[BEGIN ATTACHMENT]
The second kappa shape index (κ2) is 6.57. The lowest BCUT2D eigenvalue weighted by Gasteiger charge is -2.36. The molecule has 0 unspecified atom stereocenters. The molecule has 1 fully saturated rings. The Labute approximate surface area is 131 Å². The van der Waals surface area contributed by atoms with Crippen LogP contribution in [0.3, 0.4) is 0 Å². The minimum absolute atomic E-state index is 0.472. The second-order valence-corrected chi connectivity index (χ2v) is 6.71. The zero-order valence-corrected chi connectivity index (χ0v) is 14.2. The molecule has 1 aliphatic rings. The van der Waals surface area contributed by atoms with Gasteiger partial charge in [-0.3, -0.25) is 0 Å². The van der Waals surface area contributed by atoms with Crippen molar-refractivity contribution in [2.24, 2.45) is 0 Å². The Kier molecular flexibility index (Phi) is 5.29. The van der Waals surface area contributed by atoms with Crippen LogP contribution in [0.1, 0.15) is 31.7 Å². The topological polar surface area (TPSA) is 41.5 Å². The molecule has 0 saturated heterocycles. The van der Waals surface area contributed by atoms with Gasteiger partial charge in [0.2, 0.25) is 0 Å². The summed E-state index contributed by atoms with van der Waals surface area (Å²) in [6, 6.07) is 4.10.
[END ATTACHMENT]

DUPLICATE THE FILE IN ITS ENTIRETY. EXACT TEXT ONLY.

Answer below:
The second kappa shape index (κ2) is 6.57. The lowest BCUT2D eigenvalue weighted by Gasteiger charge is -2.36. The molecule has 0 unspecified atom stereocenters. The molecule has 1 fully saturated rings. The Labute approximate surface area is 131 Å². The van der Waals surface area contributed by atoms with Crippen LogP contribution in [0.3, 0.4) is 0 Å². The minimum absolute atomic E-state index is 0.472. The second-order valence-corrected chi connectivity index (χ2v) is 6.71. The zero-order valence-corrected chi connectivity index (χ0v) is 14.2. The molecule has 1 aliphatic rings. The van der Waals surface area contributed by atoms with Gasteiger partial charge in [-0.3, -0.25) is 0 Å². The van der Waals surface area contributed by atoms with Crippen molar-refractivity contribution in [2.24, 2.45) is 0 Å². The Kier molecular flexibility index (Phi) is 5.29. The van der Waals surface area contributed by atoms with Crippen LogP contribution in [0.1, 0.15) is 31.7 Å². The topological polar surface area (TPSA) is 41.5 Å². The molecule has 0 saturated heterocycles. The van der Waals surface area contributed by atoms with Gasteiger partial charge in [0.2, 0.25) is 0 Å². The summed E-state index contributed by atoms with van der Waals surface area (Å²) in [6, 6.07) is 4.10.